Unlike traditional mat and trampoline jumping, these vaults are not subject to the same radical anatomical and physiological standardization that applies to gymnastics.
What matters is not the specific placement of the athlete's body parts, but the way in which they glide through the environment in the same movement, creating flow.
Although the street space in parkour is static and stable, it does not provide the same conditions for all athletes. In order to achieve flow in movement, parkour practitioners must modulate their movements according to their personal physicality.
This modulation does not take place in the traditional mat and trampoline jumps of gymnastics. Instead, in order to create the same conditions for everyone, gymnasts are organized by level and age, which tries to equalize unequal movement conditions.
It is the body that has to adapt to the movements and not the other way around, as is the case in parkour, where diversity is cultivated. It's not about approximating correct movements, but about forming a personal movement style in accordance with your physicality.
The question now is what relation this ideal of movement has to the question of whether there are close and binding communities in parkour, or whether the social is merely a necessary stage for individual self-expression and recognition? The answer is that the cultivation of close relationships in parkour takes place precisely because the formation of personal movement style is not an individual but a collective project.
In parkour, athletes are not "led" as in gymnastics, and as an athlete, you have to explore and assess your surroundings and movement possibilities yourself, which is why the group plays a more significant role in the individual's development.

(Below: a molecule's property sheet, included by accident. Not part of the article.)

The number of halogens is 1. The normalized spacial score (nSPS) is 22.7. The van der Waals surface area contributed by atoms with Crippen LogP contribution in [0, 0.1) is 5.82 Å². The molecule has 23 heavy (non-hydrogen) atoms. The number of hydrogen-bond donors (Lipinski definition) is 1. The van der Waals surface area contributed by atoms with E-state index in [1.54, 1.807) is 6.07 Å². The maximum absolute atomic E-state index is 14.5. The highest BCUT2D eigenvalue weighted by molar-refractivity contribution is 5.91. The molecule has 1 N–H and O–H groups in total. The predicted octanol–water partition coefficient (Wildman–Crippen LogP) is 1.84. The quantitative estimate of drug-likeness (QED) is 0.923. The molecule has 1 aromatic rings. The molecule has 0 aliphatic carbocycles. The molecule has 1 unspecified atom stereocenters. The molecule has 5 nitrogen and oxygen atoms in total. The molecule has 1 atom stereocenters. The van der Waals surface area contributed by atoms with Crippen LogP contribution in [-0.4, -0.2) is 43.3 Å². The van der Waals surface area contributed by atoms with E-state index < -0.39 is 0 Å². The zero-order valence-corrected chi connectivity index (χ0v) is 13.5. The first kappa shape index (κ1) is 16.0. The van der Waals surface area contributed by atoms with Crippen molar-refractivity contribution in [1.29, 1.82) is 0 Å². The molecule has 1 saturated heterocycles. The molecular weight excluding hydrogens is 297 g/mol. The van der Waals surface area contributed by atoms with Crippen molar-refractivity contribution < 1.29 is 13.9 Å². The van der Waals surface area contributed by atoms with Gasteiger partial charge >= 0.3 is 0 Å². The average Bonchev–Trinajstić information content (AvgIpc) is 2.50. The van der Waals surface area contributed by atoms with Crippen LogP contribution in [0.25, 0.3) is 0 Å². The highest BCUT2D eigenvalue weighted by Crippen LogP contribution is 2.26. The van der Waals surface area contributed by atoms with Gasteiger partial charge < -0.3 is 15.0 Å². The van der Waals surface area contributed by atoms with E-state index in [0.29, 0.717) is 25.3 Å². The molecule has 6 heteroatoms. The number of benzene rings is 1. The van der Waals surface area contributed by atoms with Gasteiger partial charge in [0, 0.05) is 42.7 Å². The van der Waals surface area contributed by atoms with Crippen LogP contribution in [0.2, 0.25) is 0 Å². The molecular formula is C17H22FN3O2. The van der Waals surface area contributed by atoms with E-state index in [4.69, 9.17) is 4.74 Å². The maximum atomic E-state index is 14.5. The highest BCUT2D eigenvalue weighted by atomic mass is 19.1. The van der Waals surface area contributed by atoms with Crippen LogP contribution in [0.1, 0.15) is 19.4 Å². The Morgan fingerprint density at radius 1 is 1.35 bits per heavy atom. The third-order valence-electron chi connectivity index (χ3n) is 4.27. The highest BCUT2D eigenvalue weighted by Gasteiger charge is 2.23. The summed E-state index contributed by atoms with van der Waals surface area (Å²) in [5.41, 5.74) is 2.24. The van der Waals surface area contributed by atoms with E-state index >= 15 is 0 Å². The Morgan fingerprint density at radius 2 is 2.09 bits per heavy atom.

As athletes, you help each other to overcome and master the movement challenges. Each individual's personal movement challenges are a social project for the whole group.
Although in parkour we cultivate personal physicality and movement style, the movement ideal of personal style helps to create close relationships and a meaningful community through mutual engagement in each other's movements.
These close relationships are not only central to the formation of personal movement style, but also to a sense of identity and belonging to a community. How should we understand parkour? Parkour has a number of immediate similarities with extreme sports, gymnastics and other street activities, but the key point is that parkour must be understood as a unique activity that contributes in a completely new way to enjoyable and surprising experiences of the body's movement possibilities.